21 Sep 2015
Organising my boardgames
Over a year ago I posted about how I had made my own big box solution for Catan. Since then (in fact in the past week or so) I've gotten into somewhat of an organising craze. I've been going through most of the games in my collection and figured out ways to not only keep the components separate and tidy, but also significantly reducing set-up and clean-up time needed for the games in question.
With some games, the insert the game comes in is so functional that you don't really want to do much further with the game. Pillars of the Earth is one such example, the insert is made with everything in mind and at the most, you'll want to introduce a couple of plastic bags to sort through things. Similarly,
insert is highly functional for the game, with the exception of the three
compartments for the resources. If the game sits horizontally, then everything
will be fine and dandy, but if turned vertical, like it is in my game shelf,
then the three different components starts to travel between the different
compartments. I saw no reason change the insert, but in order to stop this
problem I instead crafted three make-shift lids out of an old Carcassonne
insert I wasn't using, to put on top of the three different compartments. This
worked like a dream.
If, on the other hand, the game comes with a more generic insert or you want to merge the game and several expansion into the fewest possible boxes, then you need to think about what way would best serve this purpose. In my gaming group and I think with the majority of gamers out there, the go-to item for sorting out and keeping their games organised is plastic bags of various sizes. And I'm not saying they are wrong as I've used plenty of plastic bags when sorting my games, especially when separating the different coloured player pieces (including starting resources, reference cards, etc.), but there's especially one big drawback here, and that's how much time you end up spending setting up, and cleaning up a specific game, especially one that has a lot of different resources. Either you have to spend time sorting the resources out in the beginning of the game, or you have to do it during clean-up time, this means a lot of time is spent sorting through game components when you could have instead gotten started on another game.
I've heard about companies that make custom inserts for different games, and honestly they look amazing and probably does a great job keeping the components separate, even when the game is turned sideways or up-side-down. However, these things means a significant investment financially, and you might even find yourself in a country they won't ship these inserts to.
My solutions might not look as elegant as custom made inserts, but it's both affordable, practical and probably easier to get. I buy utility boxes (some might call them utility trays) from my local utility store. They have five different sizes, three of which that I've found useful so far, but I keep the other two sizes in the house in case I ever get a game that needs bigger individual compartments.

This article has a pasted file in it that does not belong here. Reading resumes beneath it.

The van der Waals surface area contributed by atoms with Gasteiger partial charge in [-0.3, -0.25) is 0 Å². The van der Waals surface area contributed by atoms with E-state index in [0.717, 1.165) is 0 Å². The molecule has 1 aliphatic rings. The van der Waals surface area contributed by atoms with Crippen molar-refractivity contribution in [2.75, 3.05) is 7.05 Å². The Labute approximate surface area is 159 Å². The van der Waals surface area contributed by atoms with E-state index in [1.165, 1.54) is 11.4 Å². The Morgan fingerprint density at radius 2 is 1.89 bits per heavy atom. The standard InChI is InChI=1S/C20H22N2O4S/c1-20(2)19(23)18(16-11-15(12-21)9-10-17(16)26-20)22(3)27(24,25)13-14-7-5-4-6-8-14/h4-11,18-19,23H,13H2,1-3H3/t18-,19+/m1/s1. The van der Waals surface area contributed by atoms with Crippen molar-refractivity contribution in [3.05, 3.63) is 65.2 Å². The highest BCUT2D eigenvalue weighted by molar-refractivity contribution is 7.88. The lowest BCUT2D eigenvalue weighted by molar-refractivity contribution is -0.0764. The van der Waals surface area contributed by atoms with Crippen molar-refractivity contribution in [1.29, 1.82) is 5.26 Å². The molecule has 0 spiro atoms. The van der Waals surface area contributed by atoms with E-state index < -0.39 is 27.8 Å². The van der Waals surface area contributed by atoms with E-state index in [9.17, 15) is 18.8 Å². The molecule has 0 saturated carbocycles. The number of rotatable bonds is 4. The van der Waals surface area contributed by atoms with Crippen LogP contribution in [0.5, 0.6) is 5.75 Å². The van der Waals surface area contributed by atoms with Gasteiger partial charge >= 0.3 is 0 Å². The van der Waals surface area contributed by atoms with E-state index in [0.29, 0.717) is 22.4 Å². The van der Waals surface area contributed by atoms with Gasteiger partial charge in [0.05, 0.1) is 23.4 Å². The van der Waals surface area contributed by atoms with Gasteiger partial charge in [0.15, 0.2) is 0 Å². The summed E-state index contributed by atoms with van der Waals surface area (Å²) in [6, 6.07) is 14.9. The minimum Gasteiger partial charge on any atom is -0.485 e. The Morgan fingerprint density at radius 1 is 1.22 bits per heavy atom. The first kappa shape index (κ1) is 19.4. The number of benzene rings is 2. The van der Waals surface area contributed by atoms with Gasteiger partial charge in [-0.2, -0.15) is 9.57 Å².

What I love about these utility boxes are how you (at least with everyone except the smallest size) can open up compartment dividers in case you have component types that needs more space, making them highly customizable when sorting through components. Also the lid is shut tightly on top so you can turn and shake it any way you can and the components will still stay in place. And used the right way, this can significantly reduce time spent on setting up or clearing away a game, because you will only need to return the components used to the correct compartment, while had you stored the same game in bags, you would need to sort out and place the different components in separate bags.
Since the store I use in question doesn't ship internationally as far as I know, I will instead display pictures and a detailed description of the boxes that I've found useful, and if you are interested in the way I have sorted individual games, I will be posting about each game separately, complete with pictures - so stay tuned.
The smallest box I use is 14 cm long, 7 cm wide and 3 cm thick. It has five compartments, four in each corner that are roughly 5 x 3,5 cm in size and one going through the middle that's roughly 6 x 2 cm. This box is perfect for games with only a few resources, especially if they are of the cardboard variety rather than wood or plastic. It can also be useful to complement another box if you have too many resources (either because of size or amount) to fit into a single box, and/or you have resources of significantly different size.
The two bigger boxes I use are of similar build, just different sizes. They both have 12 compartments (3 x 4 grid) where you can take out separators if you need to, though the separators between the three rows are solid. The medium size compartments are 2 x 4 cm, while the larger size compartments are 3,5 x 5 cm.
There are probably plenty of other great box solutions out there, and you just need to make the best use of whatever you have available, these just happen to be what I've been basing my own solutions on.